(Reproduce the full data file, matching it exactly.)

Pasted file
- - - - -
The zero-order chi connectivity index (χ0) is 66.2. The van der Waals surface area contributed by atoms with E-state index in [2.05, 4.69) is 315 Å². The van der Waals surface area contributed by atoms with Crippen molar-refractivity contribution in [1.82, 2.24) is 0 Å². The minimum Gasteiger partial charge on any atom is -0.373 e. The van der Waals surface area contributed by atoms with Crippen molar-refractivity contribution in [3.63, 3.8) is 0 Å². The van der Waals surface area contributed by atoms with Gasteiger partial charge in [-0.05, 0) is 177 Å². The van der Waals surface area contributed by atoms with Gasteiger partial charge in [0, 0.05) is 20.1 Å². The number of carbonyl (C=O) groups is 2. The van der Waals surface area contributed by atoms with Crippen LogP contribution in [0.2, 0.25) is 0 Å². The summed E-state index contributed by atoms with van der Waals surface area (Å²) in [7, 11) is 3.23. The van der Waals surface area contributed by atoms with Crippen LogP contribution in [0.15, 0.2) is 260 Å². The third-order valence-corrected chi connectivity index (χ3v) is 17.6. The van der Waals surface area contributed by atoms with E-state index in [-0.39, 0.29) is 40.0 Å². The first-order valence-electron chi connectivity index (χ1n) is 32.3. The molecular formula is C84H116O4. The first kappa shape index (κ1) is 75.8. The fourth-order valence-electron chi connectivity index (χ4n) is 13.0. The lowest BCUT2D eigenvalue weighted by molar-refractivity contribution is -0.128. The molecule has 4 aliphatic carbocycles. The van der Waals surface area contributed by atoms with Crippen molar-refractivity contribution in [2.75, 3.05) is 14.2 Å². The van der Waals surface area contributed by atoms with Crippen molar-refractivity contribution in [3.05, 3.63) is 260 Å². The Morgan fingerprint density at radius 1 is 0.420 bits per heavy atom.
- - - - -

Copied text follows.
The zero-order chi connectivity index (χ0) is 66.2. The van der Waals surface area contributed by atoms with E-state index in [2.05, 4.69) is 315 Å². The van der Waals surface area contributed by atoms with Crippen molar-refractivity contribution in [1.82, 2.24) is 0 Å². The minimum Gasteiger partial charge on any atom is -0.373 e. The van der Waals surface area contributed by atoms with Crippen molar-refractivity contribution in [3.63, 3.8) is 0 Å². The van der Waals surface area contributed by atoms with Gasteiger partial charge in [-0.05, 0) is 177 Å². The van der Waals surface area contributed by atoms with Gasteiger partial charge in [0, 0.05) is 20.1 Å². The number of carbonyl (C=O) groups is 2. The van der Waals surface area contributed by atoms with Crippen LogP contribution in [0.2, 0.25) is 0 Å². The summed E-state index contributed by atoms with van der Waals surface area (Å²) in [7, 11) is 3.23. The van der Waals surface area contributed by atoms with Crippen LogP contribution in [0.15, 0.2) is 260 Å². The third-order valence-corrected chi connectivity index (χ3v) is 17.6. The van der Waals surface area contributed by atoms with E-state index in [-0.39, 0.29) is 40.0 Å². The first-order valence-electron chi connectivity index (χ1n) is 32.3. The molecular formula is C84H116O4. The first kappa shape index (κ1) is 75.8. The fourth-order valence-electron chi connectivity index (χ4n) is 13.0. The lowest BCUT2D eigenvalue weighted by molar-refractivity contribution is -0.128. The molecule has 4 aliphatic carbocycles. The van der Waals surface area contributed by atoms with Crippen molar-refractivity contribution in [2.75, 3.05) is 14.2 Å². The van der Waals surface area contributed by atoms with Crippen molar-refractivity contribution in [3.05, 3.63) is 260 Å². The Morgan fingerprint density at radius 1 is 0.420 bits per heavy atom.